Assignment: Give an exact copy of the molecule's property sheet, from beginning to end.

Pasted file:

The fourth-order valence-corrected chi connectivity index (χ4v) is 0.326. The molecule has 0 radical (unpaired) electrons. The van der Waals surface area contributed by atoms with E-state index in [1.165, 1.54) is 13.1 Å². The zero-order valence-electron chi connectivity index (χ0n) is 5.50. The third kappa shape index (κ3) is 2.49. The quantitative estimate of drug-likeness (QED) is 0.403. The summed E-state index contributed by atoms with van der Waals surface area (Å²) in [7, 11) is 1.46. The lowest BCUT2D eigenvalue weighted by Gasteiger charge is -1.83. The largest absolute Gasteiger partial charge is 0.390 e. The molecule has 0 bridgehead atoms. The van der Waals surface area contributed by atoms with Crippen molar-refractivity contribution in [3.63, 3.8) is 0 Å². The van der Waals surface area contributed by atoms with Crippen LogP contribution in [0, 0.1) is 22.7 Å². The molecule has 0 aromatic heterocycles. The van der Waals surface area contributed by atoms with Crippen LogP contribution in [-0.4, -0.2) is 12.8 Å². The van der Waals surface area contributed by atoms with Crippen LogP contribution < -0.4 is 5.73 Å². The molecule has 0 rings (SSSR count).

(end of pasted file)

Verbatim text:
The fourth-order valence-corrected chi connectivity index (χ4v) is 0.326. The molecule has 0 radical (unpaired) electrons. The van der Waals surface area contributed by atoms with E-state index in [1.165, 1.54) is 13.1 Å². The zero-order valence-electron chi connectivity index (χ0n) is 5.50. The third kappa shape index (κ3) is 2.49. The quantitative estimate of drug-likeness (QED) is 0.403. The summed E-state index contributed by atoms with van der Waals surface area (Å²) in [7, 11) is 1.46. The lowest BCUT2D eigenvalue weighted by Gasteiger charge is -1.83. The largest absolute Gasteiger partial charge is 0.390 e. The molecule has 0 bridgehead atoms. The van der Waals surface area contributed by atoms with Crippen molar-refractivity contribution in [3.63, 3.8) is 0 Å². The van der Waals surface area contributed by atoms with Crippen LogP contribution in [0, 0.1) is 22.7 Å². The molecule has 0 aromatic heterocycles. The van der Waals surface area contributed by atoms with Crippen LogP contribution in [-0.4, -0.2) is 12.8 Å². The van der Waals surface area contributed by atoms with Crippen LogP contribution < -0.4 is 5.73 Å². The molecule has 0 rings (SSSR count).